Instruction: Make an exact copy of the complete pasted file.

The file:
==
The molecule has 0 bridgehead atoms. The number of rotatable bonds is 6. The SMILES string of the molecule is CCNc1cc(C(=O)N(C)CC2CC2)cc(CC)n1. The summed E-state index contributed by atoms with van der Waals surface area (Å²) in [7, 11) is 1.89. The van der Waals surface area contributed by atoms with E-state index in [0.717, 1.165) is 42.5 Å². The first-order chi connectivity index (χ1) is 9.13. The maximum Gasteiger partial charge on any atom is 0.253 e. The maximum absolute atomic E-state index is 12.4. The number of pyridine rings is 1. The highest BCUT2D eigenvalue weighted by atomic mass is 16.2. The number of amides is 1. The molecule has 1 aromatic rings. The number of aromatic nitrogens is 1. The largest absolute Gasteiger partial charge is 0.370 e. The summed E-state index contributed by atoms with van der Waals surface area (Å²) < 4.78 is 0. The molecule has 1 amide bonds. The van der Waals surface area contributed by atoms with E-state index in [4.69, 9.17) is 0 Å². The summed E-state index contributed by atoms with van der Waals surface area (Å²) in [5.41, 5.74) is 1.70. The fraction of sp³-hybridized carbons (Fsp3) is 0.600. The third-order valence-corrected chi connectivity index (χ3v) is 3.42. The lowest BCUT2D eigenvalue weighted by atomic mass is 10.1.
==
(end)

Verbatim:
The molecule has 0 bridgehead atoms. The number of rotatable bonds is 6. The SMILES string of the molecule is CCNc1cc(C(=O)N(C)CC2CC2)cc(CC)n1. The summed E-state index contributed by atoms with van der Waals surface area (Å²) in [7, 11) is 1.89. The van der Waals surface area contributed by atoms with E-state index in [0.717, 1.165) is 42.5 Å². The first-order chi connectivity index (χ1) is 9.13. The maximum Gasteiger partial charge on any atom is 0.253 e. The maximum absolute atomic E-state index is 12.4. The number of pyridine rings is 1. The highest BCUT2D eigenvalue weighted by atomic mass is 16.2. The number of amides is 1. The molecule has 1 aromatic rings. The number of aromatic nitrogens is 1. The largest absolute Gasteiger partial charge is 0.370 e. The summed E-state index contributed by atoms with van der Waals surface area (Å²) < 4.78 is 0. The molecule has 1 amide bonds. The van der Waals surface area contributed by atoms with E-state index in [4.69, 9.17) is 0 Å². The summed E-state index contributed by atoms with van der Waals surface area (Å²) in [5.41, 5.74) is 1.70. The fraction of sp³-hybridized carbons (Fsp3) is 0.600. The third-order valence-corrected chi connectivity index (χ3v) is 3.42. The lowest BCUT2D eigenvalue weighted by atomic mass is 10.1.